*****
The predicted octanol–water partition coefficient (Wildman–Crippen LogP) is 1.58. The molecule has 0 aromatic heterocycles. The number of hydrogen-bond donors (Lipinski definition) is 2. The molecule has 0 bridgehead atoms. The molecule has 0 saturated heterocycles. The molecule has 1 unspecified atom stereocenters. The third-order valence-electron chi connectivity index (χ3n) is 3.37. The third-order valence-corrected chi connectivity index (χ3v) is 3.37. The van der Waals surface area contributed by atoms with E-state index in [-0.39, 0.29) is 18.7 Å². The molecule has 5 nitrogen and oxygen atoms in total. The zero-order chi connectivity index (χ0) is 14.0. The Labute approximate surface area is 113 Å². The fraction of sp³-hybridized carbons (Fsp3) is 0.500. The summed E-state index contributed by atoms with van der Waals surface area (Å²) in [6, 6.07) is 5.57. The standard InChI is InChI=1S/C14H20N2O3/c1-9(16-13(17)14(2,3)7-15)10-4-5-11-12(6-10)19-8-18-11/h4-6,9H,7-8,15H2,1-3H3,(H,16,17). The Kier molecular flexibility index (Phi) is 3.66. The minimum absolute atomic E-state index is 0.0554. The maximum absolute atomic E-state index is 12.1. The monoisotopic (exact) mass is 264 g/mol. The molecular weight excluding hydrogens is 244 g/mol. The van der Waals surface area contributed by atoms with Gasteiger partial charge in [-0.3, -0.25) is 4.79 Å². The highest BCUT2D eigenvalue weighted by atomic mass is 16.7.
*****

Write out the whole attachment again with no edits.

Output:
The predicted octanol–water partition coefficient (Wildman–Crippen LogP) is 1.58. The molecule has 0 aromatic heterocycles. The number of hydrogen-bond donors (Lipinski definition) is 2. The molecule has 0 bridgehead atoms. The molecule has 0 saturated heterocycles. The molecule has 1 unspecified atom stereocenters. The third-order valence-electron chi connectivity index (χ3n) is 3.37. The third-order valence-corrected chi connectivity index (χ3v) is 3.37. The van der Waals surface area contributed by atoms with E-state index in [-0.39, 0.29) is 18.7 Å². The molecule has 5 nitrogen and oxygen atoms in total. The zero-order chi connectivity index (χ0) is 14.0. The Labute approximate surface area is 113 Å². The fraction of sp³-hybridized carbons (Fsp3) is 0.500. The summed E-state index contributed by atoms with van der Waals surface area (Å²) in [6, 6.07) is 5.57. The standard InChI is InChI=1S/C14H20N2O3/c1-9(16-13(17)14(2,3)7-15)10-4-5-11-12(6-10)19-8-18-11/h4-6,9H,7-8,15H2,1-3H3,(H,16,17). The Kier molecular flexibility index (Phi) is 3.66. The minimum absolute atomic E-state index is 0.0554. The maximum absolute atomic E-state index is 12.1. The monoisotopic (exact) mass is 264 g/mol. The molecular weight excluding hydrogens is 244 g/mol. The van der Waals surface area contributed by atoms with Gasteiger partial charge in [-0.3, -0.25) is 4.79 Å². The highest BCUT2D eigenvalue weighted by atomic mass is 16.7.